Significant here also are the words which tell us that the woman was healed in that instant of touching Jesus and that she knew it. Fair enough if she went home and made an examination to see that her flow of blood had stopped or that she waited a few days to make sure that it didn’t return - but the Scripture states that she knew in that moment she touched Jesus that her illness had been rectified.

Luke 8:44 plainly states that, upon touching Jesus (my italics)

‘...immediately her flow of blood ceased’

and Mark 5:29 puts the knowledge of her condition solely with the lady who was ill when it says that

‘...she felt in her body that she was healed of her disease’

Though the first verse might be misconstrued as implying that she found herself healed and that, at a later examination she discovered that it must have happened at the time she’d touched Jesus, the latter makes it plain that there was a ‘knowledge’ that she acquired at the moment of the touch that gave her the assurance that her body was now made whole.

Although we shouldn’t doubt the possibility that, at a later time when she got back to her house - and, perhaps, on subsequent days - she will have examined her condition to make sure that the healing she received was genuine, when she initially received the healing she knew and declared as much when she was confronted by Jesus.

Healing has got a bad press these last few years and one can see why when one looks at the methodology of some of the preachers who tout it to the masses. Yet, even in these types of meetings, God still moves and performs mighty miracles upon people who have genuine needs. The media have been getting involved here as well, sending people who have no incapacity to be prayed with and to declare that they’ve been miraculously healed, thus bringing into disrepute the healer by their own standards which insist that he should know the physical or mental condition of everyone that comes to him even before he’s asked them what their condition is.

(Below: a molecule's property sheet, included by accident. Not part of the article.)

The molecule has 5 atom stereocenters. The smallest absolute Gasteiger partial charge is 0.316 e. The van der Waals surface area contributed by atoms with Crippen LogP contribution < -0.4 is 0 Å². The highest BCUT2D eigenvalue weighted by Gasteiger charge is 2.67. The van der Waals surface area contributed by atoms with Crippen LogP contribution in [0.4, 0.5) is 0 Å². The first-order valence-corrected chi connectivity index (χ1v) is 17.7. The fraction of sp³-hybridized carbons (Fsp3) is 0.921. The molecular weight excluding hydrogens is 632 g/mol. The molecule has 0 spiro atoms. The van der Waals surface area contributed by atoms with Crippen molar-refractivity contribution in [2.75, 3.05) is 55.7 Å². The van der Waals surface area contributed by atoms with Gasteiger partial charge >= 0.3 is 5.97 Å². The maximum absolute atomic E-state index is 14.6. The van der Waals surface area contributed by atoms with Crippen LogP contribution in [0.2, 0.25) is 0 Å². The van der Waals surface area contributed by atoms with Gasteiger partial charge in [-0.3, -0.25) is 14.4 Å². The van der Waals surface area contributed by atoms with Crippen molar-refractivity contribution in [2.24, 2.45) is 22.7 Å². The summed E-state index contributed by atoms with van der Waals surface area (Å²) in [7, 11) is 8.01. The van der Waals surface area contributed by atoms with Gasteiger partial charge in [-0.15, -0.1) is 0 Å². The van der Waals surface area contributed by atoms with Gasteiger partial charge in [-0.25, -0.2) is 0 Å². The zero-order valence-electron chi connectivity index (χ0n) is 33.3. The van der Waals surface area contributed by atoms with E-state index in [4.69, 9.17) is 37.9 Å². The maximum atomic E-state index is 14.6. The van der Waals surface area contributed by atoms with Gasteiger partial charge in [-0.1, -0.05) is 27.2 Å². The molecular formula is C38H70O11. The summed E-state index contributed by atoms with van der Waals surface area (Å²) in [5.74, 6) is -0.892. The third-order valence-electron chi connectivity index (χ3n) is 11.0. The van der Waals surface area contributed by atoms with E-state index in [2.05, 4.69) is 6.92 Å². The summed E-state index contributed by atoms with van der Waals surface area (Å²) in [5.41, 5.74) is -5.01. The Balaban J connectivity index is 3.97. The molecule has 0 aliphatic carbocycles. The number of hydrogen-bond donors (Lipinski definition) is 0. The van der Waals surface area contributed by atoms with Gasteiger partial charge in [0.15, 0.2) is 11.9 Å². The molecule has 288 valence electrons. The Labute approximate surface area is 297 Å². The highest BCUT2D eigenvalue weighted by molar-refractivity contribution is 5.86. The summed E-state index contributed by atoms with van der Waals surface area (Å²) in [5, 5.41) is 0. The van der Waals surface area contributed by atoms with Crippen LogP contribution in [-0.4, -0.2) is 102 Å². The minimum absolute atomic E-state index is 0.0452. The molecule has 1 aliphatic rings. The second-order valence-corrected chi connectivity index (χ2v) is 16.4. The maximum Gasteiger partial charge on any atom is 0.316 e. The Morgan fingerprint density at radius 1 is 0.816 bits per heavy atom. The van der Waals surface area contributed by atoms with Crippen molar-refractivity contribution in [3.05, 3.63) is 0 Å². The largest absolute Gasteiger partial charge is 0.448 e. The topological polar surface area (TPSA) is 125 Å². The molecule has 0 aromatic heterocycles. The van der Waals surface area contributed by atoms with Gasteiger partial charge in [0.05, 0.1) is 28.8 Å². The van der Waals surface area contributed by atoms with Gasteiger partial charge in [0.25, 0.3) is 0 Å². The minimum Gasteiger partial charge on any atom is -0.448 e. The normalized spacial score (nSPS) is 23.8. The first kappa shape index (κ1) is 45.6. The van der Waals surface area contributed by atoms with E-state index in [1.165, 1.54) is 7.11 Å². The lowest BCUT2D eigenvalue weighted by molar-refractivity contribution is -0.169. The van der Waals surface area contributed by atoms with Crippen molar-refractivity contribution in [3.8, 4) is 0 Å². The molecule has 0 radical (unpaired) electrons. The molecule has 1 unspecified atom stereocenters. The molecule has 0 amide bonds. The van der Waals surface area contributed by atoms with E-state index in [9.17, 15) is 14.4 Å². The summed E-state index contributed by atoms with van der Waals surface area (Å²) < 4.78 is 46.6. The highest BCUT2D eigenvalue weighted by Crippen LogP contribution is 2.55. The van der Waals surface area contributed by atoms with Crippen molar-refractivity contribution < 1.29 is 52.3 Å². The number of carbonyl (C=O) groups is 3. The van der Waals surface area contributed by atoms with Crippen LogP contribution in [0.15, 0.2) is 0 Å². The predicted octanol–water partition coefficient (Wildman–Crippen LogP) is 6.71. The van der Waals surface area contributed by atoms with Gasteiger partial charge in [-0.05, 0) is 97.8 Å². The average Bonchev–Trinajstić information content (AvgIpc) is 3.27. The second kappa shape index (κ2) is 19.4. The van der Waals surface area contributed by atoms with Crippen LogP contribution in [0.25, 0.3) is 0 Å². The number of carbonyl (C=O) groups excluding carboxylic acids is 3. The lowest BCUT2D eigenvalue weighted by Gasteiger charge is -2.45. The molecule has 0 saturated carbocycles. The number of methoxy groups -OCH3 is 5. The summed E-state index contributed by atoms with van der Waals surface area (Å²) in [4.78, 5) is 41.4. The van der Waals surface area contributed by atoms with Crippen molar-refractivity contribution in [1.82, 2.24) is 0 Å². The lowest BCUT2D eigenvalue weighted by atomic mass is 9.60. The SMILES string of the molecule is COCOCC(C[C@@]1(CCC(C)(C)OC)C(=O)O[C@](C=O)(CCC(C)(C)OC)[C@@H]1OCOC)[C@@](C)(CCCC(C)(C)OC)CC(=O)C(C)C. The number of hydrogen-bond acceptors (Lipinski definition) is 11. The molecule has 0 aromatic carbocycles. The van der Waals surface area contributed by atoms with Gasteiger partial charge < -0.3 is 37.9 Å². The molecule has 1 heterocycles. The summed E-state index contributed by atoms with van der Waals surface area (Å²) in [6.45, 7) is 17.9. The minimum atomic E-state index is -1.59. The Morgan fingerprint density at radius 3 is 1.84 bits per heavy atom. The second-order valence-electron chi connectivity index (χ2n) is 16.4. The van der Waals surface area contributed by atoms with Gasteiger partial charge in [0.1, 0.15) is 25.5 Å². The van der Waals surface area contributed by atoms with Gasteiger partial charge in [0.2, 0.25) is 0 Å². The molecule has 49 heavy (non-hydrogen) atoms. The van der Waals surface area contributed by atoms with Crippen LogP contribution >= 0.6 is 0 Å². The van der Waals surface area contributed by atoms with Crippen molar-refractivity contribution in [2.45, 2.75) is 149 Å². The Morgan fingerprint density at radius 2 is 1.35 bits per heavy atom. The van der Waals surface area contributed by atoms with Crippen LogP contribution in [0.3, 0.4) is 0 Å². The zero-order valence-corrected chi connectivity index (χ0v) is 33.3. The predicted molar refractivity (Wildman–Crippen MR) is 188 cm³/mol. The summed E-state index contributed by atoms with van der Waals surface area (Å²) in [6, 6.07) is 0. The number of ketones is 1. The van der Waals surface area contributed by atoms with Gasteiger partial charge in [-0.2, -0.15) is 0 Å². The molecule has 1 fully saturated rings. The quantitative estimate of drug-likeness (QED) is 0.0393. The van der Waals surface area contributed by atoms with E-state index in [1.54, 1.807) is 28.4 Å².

The person who prays for people to be healed has to rely on the person being prayed with to declare whether they have received in their own bodies the healing that they’ve come for though, with people who have a visible incapacity, it should be obvious if a healing from God has been received. It isn’t as obvious to determine when a person sitting in a wheelchair has been planted there by disreputable people who are seeking to discredit the moving of God and, although it would be too glib a statement to say that the person praying should be moving in discernment (I Cor 12:10), it’s evident from the passage we’re discussing that, although Jesus probably didn’t know the physical condition of the lady before she made it known to the crowds (Mark 5:33), He definitely knew (Mark 5:30 see also Luke 8:46) that

‘...power had gone forth from him...’